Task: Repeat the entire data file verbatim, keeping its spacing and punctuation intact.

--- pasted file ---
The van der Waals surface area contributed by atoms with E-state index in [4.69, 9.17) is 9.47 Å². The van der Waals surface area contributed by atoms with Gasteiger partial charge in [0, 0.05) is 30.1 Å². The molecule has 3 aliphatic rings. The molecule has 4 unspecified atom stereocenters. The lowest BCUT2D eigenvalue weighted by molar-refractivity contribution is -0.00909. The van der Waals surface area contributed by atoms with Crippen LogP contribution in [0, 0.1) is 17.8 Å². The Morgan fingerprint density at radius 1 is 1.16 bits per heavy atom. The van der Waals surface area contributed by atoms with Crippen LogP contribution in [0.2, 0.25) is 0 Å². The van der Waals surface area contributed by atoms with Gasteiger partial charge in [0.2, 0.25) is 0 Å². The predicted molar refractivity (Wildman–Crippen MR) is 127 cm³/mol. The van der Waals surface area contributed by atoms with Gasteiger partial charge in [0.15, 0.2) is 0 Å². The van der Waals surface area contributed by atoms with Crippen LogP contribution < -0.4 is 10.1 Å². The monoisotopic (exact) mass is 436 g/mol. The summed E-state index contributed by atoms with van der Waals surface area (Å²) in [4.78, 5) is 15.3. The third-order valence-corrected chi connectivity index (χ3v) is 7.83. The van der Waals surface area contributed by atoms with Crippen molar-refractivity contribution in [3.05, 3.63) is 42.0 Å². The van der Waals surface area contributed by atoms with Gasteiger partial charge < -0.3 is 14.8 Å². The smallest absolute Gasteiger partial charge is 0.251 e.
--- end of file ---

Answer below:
The van der Waals surface area contributed by atoms with E-state index in [4.69, 9.17) is 9.47 Å². The van der Waals surface area contributed by atoms with Gasteiger partial charge in [0, 0.05) is 30.1 Å². The molecule has 3 aliphatic rings. The molecule has 4 unspecified atom stereocenters. The lowest BCUT2D eigenvalue weighted by molar-refractivity contribution is -0.00909. The van der Waals surface area contributed by atoms with Crippen LogP contribution in [0, 0.1) is 17.8 Å². The Morgan fingerprint density at radius 1 is 1.16 bits per heavy atom. The van der Waals surface area contributed by atoms with Crippen LogP contribution in [0.2, 0.25) is 0 Å². The van der Waals surface area contributed by atoms with Gasteiger partial charge in [0.2, 0.25) is 0 Å². The predicted molar refractivity (Wildman–Crippen MR) is 127 cm³/mol. The van der Waals surface area contributed by atoms with Gasteiger partial charge in [0.15, 0.2) is 0 Å². The van der Waals surface area contributed by atoms with Crippen LogP contribution < -0.4 is 10.1 Å². The monoisotopic (exact) mass is 436 g/mol. The summed E-state index contributed by atoms with van der Waals surface area (Å²) in [4.78, 5) is 15.3. The third-order valence-corrected chi connectivity index (χ3v) is 7.83. The van der Waals surface area contributed by atoms with Crippen molar-refractivity contribution in [3.05, 3.63) is 42.0 Å². The van der Waals surface area contributed by atoms with Gasteiger partial charge < -0.3 is 14.8 Å². The smallest absolute Gasteiger partial charge is 0.251 e.